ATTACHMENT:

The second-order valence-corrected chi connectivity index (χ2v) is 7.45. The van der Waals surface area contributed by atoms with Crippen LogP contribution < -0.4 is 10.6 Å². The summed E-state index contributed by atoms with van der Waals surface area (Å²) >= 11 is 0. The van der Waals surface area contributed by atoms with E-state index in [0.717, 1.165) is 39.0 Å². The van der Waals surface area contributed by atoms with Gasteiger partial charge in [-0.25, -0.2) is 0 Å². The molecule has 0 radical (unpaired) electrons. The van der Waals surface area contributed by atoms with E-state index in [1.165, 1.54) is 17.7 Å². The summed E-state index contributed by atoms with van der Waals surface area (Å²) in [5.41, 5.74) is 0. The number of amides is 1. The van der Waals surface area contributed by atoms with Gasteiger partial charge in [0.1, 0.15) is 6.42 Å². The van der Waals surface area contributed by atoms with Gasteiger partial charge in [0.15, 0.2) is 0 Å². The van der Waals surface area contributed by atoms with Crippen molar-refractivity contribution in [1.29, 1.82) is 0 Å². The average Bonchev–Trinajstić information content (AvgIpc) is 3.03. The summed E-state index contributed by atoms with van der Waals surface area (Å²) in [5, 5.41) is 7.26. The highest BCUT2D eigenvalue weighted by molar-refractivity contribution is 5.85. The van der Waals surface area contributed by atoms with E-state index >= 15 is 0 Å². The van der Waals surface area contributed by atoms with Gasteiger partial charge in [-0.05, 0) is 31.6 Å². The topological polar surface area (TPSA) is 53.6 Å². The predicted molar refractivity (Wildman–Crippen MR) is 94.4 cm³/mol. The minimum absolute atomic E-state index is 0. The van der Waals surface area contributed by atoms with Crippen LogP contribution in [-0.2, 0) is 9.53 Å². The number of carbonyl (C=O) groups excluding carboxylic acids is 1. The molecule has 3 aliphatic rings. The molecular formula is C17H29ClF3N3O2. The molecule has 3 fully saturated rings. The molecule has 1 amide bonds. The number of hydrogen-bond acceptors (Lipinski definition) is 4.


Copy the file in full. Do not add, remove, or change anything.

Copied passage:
The second-order valence-corrected chi connectivity index (χ2v) is 7.45. The van der Waals surface area contributed by atoms with Crippen LogP contribution < -0.4 is 10.6 Å². The summed E-state index contributed by atoms with van der Waals surface area (Å²) >= 11 is 0. The van der Waals surface area contributed by atoms with E-state index in [0.717, 1.165) is 39.0 Å². The van der Waals surface area contributed by atoms with Gasteiger partial charge in [-0.25, -0.2) is 0 Å². The molecule has 0 radical (unpaired) electrons. The van der Waals surface area contributed by atoms with E-state index in [1.165, 1.54) is 17.7 Å². The summed E-state index contributed by atoms with van der Waals surface area (Å²) in [5.41, 5.74) is 0. The number of amides is 1. The van der Waals surface area contributed by atoms with Gasteiger partial charge in [0.1, 0.15) is 6.42 Å². The van der Waals surface area contributed by atoms with Gasteiger partial charge in [0.15, 0.2) is 0 Å². The van der Waals surface area contributed by atoms with Crippen molar-refractivity contribution in [1.29, 1.82) is 0 Å². The average Bonchev–Trinajstić information content (AvgIpc) is 3.03. The summed E-state index contributed by atoms with van der Waals surface area (Å²) in [5, 5.41) is 7.26. The highest BCUT2D eigenvalue weighted by molar-refractivity contribution is 5.85. The van der Waals surface area contributed by atoms with E-state index >= 15 is 0 Å². The van der Waals surface area contributed by atoms with Gasteiger partial charge in [-0.05, 0) is 31.6 Å². The topological polar surface area (TPSA) is 53.6 Å². The predicted molar refractivity (Wildman–Crippen MR) is 94.4 cm³/mol. The minimum absolute atomic E-state index is 0. The van der Waals surface area contributed by atoms with Crippen LogP contribution in [-0.2, 0) is 9.53 Å². The number of carbonyl (C=O) groups excluding carboxylic acids is 1. The molecule has 3 aliphatic rings. The molecular formula is C17H29ClF3N3O2. The molecule has 3 fully saturated rings. The molecule has 1 amide bonds. The number of hydrogen-bond acceptors (Lipinski definition) is 4.